Artistic integrity is much more profound when it comes from a person who is perceived to be authentic. Teachers whose integrity comes from a place of empathy, understanding, and from not being particularly concerned with political correctness often have a lot of success in dealing with tweens and teens. The students see them as being “real.” One particular teacher stands out as my example of the importance of being who you are and doing what you do unapologetically, energetically, honestly, and with humility. You never know whose life will be touched by the simple act of being genuine.
When I was in sixth grade, I received an invitation to join the Greater Des Moines Youth Symphony. Even though I was the youngest player in the group, Mr. Brauninger (the conductor that year) steered me to a seat in the back of the first violin section and thus began my education in standard orchestral repertoire. We played “real” music, music that lived in another realm that I had not even imagined in my wildest dreams, music like Saint Saens’ Carnival of the Animals, Brahms’ Academic Festival Overture and Copland’s A Lincoln Portrait (the program of the first concert I played with the group). I continued performing with the GDMYS through my senior year. There was a new conductor every couple of years or so, and when I hit high school, the new conductor was Sandy Tatge.
Mrs. Tatge was incomparable. I had never had a teacher like her. Ever. Or since. She was one of those teachers who impressed me multiple ways. To me, she was the Epitome of Coolness and Rad. She had long, gorgeous, curly, fiery red hair that was always perfectly controlled, but looked like it would run away and do its own thing at any available opportunity. She boldly wore purple, magenta and a host of other bright neon colors, regardless of how badly The Experts said it would clash with her hair. She accessorized! Where most female teachers wore scarves or bits of very understated jewelry, Mrs. Tatge had a purple cow pin that she wore religiously to nearly every rehearsal. We teased her every time she wore it, as teenagers are wont to do, and it became such a “mascot” for our group that we noticed (and teased her again) when she didn’t wear it. She was very good-natured about it and years later, I often thought that maybe she was just messing with us, to see what our reactions would be if she wore a different pin.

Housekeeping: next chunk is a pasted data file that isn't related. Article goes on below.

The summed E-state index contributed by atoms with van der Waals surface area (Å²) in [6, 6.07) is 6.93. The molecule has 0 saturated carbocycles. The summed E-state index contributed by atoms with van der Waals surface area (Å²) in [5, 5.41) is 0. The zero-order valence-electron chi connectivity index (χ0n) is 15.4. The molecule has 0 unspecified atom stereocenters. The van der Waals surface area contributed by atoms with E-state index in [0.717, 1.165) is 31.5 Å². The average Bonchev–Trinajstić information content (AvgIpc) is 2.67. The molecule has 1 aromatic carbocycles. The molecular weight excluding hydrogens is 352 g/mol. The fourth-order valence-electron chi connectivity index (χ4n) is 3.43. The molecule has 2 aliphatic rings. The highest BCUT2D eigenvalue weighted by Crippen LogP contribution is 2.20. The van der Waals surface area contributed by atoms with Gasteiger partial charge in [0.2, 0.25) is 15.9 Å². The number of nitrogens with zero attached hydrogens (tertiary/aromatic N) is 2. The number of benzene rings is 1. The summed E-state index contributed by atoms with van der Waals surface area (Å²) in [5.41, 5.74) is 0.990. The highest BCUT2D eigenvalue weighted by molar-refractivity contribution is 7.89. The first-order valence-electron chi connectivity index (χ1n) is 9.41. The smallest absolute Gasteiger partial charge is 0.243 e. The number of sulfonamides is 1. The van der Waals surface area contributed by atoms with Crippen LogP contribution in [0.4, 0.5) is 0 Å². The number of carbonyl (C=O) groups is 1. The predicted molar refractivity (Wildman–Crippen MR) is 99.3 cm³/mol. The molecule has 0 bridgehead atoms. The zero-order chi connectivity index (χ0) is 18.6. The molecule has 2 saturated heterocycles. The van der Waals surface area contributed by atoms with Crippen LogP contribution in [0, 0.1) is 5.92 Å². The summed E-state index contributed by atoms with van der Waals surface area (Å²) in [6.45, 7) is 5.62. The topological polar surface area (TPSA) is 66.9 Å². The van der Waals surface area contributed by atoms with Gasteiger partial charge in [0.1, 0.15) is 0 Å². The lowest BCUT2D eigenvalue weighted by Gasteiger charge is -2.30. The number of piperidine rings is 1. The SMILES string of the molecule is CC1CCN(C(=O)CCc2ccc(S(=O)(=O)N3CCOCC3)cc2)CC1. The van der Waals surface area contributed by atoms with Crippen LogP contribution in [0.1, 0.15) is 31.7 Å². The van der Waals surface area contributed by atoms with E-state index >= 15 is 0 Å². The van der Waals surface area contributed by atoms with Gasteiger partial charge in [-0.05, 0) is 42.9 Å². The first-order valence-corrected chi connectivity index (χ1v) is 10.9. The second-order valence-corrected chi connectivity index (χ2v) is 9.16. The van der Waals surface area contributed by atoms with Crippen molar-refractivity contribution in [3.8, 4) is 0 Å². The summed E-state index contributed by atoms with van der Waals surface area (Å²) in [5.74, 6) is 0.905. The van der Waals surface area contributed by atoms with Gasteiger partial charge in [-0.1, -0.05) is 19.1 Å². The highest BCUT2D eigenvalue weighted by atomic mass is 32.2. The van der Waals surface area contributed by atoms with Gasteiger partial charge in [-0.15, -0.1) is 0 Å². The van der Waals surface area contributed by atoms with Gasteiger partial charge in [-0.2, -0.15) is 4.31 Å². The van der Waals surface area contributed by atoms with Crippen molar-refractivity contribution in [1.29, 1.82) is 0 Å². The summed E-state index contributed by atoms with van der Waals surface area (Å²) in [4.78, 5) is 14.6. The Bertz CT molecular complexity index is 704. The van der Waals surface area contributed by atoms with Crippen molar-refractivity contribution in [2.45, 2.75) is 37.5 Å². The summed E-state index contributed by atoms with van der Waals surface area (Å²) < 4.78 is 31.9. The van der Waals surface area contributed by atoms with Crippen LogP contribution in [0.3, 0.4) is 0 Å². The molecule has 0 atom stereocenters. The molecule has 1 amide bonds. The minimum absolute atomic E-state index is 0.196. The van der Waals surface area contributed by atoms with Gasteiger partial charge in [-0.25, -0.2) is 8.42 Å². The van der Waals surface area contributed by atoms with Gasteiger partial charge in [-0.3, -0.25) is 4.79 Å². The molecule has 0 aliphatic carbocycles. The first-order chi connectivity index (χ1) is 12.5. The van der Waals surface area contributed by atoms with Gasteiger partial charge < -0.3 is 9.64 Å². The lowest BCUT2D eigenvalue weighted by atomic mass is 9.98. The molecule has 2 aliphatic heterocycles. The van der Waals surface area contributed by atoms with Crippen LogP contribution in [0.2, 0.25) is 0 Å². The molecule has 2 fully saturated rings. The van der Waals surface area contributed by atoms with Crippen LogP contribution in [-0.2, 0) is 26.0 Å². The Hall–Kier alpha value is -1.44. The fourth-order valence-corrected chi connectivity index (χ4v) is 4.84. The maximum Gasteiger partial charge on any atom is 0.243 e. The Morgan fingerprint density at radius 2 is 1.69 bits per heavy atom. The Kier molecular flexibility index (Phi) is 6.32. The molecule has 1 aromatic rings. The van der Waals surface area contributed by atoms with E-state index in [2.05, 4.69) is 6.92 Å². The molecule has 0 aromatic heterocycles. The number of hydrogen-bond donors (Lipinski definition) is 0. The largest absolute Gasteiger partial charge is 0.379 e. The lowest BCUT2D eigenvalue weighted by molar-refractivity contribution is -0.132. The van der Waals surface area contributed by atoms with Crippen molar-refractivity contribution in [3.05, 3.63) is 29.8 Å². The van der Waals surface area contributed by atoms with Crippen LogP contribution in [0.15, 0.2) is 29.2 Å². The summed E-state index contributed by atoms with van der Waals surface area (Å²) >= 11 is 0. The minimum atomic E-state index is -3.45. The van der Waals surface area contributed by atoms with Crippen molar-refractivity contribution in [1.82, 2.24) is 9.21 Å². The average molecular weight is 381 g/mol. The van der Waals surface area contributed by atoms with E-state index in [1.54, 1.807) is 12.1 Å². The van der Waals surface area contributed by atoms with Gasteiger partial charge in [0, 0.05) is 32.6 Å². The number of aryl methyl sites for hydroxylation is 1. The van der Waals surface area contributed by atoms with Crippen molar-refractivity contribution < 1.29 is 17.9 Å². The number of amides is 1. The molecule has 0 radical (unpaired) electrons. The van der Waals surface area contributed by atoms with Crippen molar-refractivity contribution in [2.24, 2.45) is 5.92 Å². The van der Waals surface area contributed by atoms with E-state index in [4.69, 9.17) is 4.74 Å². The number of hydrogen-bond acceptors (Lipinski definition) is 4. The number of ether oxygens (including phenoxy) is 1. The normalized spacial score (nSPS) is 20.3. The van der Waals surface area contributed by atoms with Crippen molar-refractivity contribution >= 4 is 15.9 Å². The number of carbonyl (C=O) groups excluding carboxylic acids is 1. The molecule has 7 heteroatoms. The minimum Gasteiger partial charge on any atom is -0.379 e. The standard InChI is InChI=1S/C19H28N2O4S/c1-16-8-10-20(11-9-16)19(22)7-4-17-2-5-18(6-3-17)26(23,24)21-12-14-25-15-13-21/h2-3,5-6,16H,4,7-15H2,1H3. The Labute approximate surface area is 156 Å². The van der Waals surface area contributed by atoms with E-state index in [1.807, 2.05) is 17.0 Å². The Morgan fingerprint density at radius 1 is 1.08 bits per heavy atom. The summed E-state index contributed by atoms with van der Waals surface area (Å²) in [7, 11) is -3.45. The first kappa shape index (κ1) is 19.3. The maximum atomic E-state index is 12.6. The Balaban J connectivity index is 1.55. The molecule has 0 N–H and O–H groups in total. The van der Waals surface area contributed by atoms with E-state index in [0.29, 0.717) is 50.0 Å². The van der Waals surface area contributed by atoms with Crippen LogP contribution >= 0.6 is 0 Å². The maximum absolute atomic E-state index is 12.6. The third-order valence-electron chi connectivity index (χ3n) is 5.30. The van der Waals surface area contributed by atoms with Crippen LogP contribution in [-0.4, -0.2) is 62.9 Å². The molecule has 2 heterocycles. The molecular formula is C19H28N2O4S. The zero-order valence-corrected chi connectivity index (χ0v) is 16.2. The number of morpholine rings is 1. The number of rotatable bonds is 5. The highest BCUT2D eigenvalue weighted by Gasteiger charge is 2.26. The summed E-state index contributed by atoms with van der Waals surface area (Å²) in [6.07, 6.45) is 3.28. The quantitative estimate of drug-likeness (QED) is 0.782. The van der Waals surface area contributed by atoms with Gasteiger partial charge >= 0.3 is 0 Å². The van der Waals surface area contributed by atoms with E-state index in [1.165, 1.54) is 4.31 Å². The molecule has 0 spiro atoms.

I would never want to intentionally embarrass Mrs. Tatge, but I hope that she doesn’t mind if I tell this story, because it has held such a special place in my memory all these years. One day after a summer chamber music rehearsal, she graciously agreed to go WAY out of her way to give me a ride home. She put the key in the ignition and … her face suddenly got this Look that said “Uh-oh, THAT was what I forgot.” Out of the speakers, which were cranked to window-rattling decibels, wafted not the classical stuff I expected, but classic rock courtesy of KGGO. My jaw hit the floorboard in absolute amazement. She looked at me, winked, turned down the volume a smidge, and said that we really SHOULD be listening to something more appropriate, more educational. But the station stayed where it was. That sealed it for me. I would Defend The Honor Of The Purple Cow to the death, if necessary. She became in that moment The! Greatest! Teacher! Ever!
I remember very little of what we performed in Youth Symphony, but I have never forgotten that moment of authenticity and how important it became a few years later when I started teaching.
To be continued…